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We’re used to hearing about how designers are caught between seasons; at any given time they’re sketching for one time of year, selecting models to walk a runway for another, and getting sales and marketing reports for a third. But some designers live in between geographic locations as well. For example Joseph Altuzarra. The designer was born in Paris, worked with Marc Jacobs and Proenza Schouler in America, and then Riccardo Tisci at Givenchy in France before striking out on his own and settling down—and getting married—in New York City.
Image by Simon Cave, courtesy Joseph Altuzarra
Of course, who could choose just one city or the other—and why would they want to? There’s a time and place for everything, and we had the designer tell us exactly what that means for him. Keep reading for city-specific thoughts on baked goods, the ballet (he studied and performed for many years), perfect looks from his spring collection (but of course!), and more.
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Designers in Paris tend to march to their own very distinct beat, and the shows there always deliver a beautifully diverse array of trends. There were, however, certain key looks, items and ideas that emerged over the course of all four of this season’s fashion weeks and reached their apex in the French capital.
Among our Top 10: A mood of romantic, gothic Victorian; a nostalgic ’70s feeling; and a clean-edged retro-future idea that recalls the ’60s but is brought up to date with modern fabrications. Fur and layered texture continue in importance and a tailored coat, sleek bag and fitted boot will all be must-haves come fall. High-shine leather and precious dimensional embellishments in unexpected forms keep the look sleek, modern and feminine. Enjoy!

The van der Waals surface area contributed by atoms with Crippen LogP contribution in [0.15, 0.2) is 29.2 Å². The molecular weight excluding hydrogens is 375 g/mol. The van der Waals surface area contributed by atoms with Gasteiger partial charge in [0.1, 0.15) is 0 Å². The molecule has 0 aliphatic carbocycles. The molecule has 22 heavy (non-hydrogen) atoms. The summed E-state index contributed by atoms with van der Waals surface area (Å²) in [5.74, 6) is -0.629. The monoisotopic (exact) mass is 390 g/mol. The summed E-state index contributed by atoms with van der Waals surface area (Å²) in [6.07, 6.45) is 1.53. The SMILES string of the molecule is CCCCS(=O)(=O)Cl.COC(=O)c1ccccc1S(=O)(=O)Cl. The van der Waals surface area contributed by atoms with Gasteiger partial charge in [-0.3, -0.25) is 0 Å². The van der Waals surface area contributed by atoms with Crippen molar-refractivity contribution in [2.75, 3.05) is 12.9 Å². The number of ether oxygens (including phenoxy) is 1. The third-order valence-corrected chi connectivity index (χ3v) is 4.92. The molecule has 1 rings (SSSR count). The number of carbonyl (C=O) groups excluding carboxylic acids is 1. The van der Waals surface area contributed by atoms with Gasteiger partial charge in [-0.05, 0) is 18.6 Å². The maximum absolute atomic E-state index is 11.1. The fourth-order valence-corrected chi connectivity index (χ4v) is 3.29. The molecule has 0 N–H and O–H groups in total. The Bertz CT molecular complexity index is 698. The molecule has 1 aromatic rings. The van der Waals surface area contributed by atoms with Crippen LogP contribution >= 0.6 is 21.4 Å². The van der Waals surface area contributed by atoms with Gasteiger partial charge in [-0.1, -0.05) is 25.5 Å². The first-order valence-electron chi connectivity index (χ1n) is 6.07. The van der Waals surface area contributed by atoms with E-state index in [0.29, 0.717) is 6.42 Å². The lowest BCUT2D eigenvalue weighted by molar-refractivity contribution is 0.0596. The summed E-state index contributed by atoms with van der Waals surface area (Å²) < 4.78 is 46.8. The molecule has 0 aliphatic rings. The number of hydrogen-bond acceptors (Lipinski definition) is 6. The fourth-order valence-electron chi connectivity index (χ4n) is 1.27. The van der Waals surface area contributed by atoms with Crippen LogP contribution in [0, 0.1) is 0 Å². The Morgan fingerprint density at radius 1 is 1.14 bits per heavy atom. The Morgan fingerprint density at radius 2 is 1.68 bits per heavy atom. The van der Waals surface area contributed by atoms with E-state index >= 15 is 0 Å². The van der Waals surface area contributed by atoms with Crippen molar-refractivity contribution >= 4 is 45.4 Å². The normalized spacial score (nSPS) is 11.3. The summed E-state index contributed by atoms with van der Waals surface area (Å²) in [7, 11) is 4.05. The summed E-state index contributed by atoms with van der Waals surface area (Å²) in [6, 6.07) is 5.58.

1. ’70S NOSTALGIA
2. GOTHIC ROMANCE
3. RETRO FUTURE
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Lookbooks are one of the best parts of the resort season, which kicked off earlier this month. It’s fun to see the different models and settings the designers choose, like Joan Smalls on a rainy city street for Givenchy or Hanne Gaby Odiele against stark white walls for Theyskens’ Theory. We’ve culled a few of our favorite shots from the new collections below.
Pleats and leather at Alexander Wang.
Head-to-toe zig-zags at Proenza Schouler.
Lustrous black leather at Helmut Lang.
Graphic prints and leather details at Opening Ceremony.
Slouchy trousers and sweeping hemlines at Theyskens’ Theory.
Sailor stripes and bra tops at Marc Jacobs.
Rich draping and oversized ruffles at Lanvin.
Tropical shadows and exposed midriffs at Jason Wu.
Dainty floral prints at Erdem.
Autumnal hues and Asian-style silhouettes at Marni.
Slivers of skin and black and white at A.L.C.
Busy prints and hints of goth at Givenchy.
Pinstripes and lace at Thakoon.
Sporty meets sheer at 3.1 Phillip Lim.
Sculptural shapes in black and white at Balenciaga.
Halloween is creeping upon us (just 6 days and counting), which means it’s time to concoct a frighteningly fab costume. Instead of looking to horror flicks for inspiration, let the runway wow you with the most haunting of styles.
From Riccardo Tisci’s gypsy girl to Sarah Burton’s futuristic proportions, to Rick Owens’s elemental mode, fall was full of masked fantasy. Cast an alluring spell this All Hallows’ Eve by creating your own veiled mystique.
Pictured L-R: Rick Owens Fall/Winter 2012 – Brutal Beauty; Alexander Wang Fall/Winter 2012 – Smoke Screen
Pictured L-R: Givenchy* Couture Fall 2012 – Dark Drifter; Alexander McQueen* Fall/Winter 2012 – 3-D Futurist
*We offer Alexander McQueen and Givenchy ready-to-wear apparel in selected Nordstrom stores.
Photos courtesy of Marcio Maderia for Rick Owens, Alexander Wang, Givenchy and Alexander McQueen